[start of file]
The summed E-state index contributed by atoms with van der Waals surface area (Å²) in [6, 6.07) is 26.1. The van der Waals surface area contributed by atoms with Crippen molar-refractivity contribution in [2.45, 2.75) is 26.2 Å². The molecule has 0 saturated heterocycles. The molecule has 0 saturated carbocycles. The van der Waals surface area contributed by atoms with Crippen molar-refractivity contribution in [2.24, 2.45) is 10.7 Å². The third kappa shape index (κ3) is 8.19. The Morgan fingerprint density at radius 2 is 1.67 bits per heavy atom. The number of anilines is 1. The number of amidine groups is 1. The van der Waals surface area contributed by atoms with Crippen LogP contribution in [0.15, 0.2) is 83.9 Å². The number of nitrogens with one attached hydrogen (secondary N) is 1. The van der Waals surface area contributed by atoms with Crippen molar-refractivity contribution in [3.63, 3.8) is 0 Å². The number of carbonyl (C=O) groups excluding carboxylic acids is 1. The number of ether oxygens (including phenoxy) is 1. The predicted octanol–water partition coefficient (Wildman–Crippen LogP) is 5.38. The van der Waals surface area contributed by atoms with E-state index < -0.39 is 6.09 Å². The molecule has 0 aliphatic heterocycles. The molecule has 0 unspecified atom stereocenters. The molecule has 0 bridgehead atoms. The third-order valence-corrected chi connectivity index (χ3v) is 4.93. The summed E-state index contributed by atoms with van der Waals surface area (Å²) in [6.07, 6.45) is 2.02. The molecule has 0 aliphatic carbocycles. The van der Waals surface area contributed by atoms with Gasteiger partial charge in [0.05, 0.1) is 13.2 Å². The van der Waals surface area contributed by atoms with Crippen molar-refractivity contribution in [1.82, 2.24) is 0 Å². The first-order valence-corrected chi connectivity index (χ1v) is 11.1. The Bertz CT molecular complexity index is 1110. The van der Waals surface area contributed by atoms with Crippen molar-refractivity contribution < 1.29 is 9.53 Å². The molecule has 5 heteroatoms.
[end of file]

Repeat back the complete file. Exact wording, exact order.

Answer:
The summed E-state index contributed by atoms with van der Waals surface area (Å²) in [6, 6.07) is 26.1. The van der Waals surface area contributed by atoms with Crippen molar-refractivity contribution in [2.45, 2.75) is 26.2 Å². The molecule has 0 saturated heterocycles. The molecule has 0 saturated carbocycles. The van der Waals surface area contributed by atoms with Crippen molar-refractivity contribution in [2.24, 2.45) is 10.7 Å². The third kappa shape index (κ3) is 8.19. The Morgan fingerprint density at radius 2 is 1.67 bits per heavy atom. The number of anilines is 1. The number of amidine groups is 1. The van der Waals surface area contributed by atoms with Crippen LogP contribution in [0.15, 0.2) is 83.9 Å². The number of nitrogens with one attached hydrogen (secondary N) is 1. The van der Waals surface area contributed by atoms with Crippen molar-refractivity contribution in [3.63, 3.8) is 0 Å². The number of carbonyl (C=O) groups excluding carboxylic acids is 1. The number of ether oxygens (including phenoxy) is 1. The predicted octanol–water partition coefficient (Wildman–Crippen LogP) is 5.38. The van der Waals surface area contributed by atoms with E-state index < -0.39 is 6.09 Å². The molecule has 0 aliphatic heterocycles. The molecule has 0 unspecified atom stereocenters. The molecule has 0 bridgehead atoms. The third-order valence-corrected chi connectivity index (χ3v) is 4.93. The summed E-state index contributed by atoms with van der Waals surface area (Å²) in [6.07, 6.45) is 2.02. The molecule has 0 aliphatic carbocycles. The van der Waals surface area contributed by atoms with Gasteiger partial charge in [0.05, 0.1) is 13.2 Å². The van der Waals surface area contributed by atoms with Crippen molar-refractivity contribution in [1.82, 2.24) is 0 Å². The first-order valence-corrected chi connectivity index (χ1v) is 11.1. The Bertz CT molecular complexity index is 1110. The van der Waals surface area contributed by atoms with Crippen molar-refractivity contribution < 1.29 is 9.53 Å². The molecule has 5 heteroatoms.